John Nolan, Cape Canaveral, FL

John Nolan's namesakes include Albert Nolan. 

Nolan was born in Cape Town, South Africa, as a fourth-generation South African of English descent. Reading the works of Thomas Merton, Nolan became attracted to the idea of religious life. Eventually he joined the Dominican Order in 1954, and studied in South Africa and Rome, where he received a doctorate.

In the 1960s, he taught theology at the Dominican training institution in South Africa, associated with the University of Stellenbosch. In the 1970s, he became the national chaplain to the National Catholic Federation of Students.

From 1976 to 1984, he was Vicar-General of the Dominicans in South Africa. In 1983, he was elected Master of the Order of Preachers. He however declined the office which would have meant transferring to his order's Rome headquarters, preferring to remain in South Africa during this decade of intense political and social transition.[2] During this period he worked for the Institute for Contextual Theology, and was involved in the circle of pastors and theologians who started the process that led to the Kairos Document in 1985.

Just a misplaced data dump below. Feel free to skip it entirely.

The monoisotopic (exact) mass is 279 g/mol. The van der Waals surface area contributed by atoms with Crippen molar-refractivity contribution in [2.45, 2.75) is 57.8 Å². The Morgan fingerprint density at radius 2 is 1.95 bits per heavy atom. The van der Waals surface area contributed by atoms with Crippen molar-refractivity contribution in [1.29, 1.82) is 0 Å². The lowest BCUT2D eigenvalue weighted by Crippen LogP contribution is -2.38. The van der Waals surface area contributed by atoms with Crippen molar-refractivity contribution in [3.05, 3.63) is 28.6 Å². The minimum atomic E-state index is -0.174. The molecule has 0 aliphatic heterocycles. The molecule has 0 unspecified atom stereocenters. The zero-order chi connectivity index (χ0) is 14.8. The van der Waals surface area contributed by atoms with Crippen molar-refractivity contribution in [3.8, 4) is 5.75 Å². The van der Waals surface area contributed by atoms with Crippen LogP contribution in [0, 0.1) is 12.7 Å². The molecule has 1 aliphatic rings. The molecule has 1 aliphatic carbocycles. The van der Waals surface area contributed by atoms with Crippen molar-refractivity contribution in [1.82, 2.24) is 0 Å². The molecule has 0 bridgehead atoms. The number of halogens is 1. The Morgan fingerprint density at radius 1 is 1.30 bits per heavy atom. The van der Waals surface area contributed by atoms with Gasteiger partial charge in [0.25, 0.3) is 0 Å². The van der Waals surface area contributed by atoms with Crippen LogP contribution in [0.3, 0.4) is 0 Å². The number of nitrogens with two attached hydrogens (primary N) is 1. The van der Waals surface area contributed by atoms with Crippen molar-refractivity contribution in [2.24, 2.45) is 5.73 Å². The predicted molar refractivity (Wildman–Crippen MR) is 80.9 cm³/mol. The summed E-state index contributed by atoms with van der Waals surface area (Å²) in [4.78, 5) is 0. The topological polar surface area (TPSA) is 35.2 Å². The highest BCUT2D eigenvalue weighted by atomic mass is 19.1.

In the 1990s, as a result of his conviction that theology must come from the grassroots level and not an academic, he started a radical church magazine called Challenge, of which he was the editor for many years. From 2000-2004, Nolan served a third term as Vicar-General of the Dominicans in South Africa.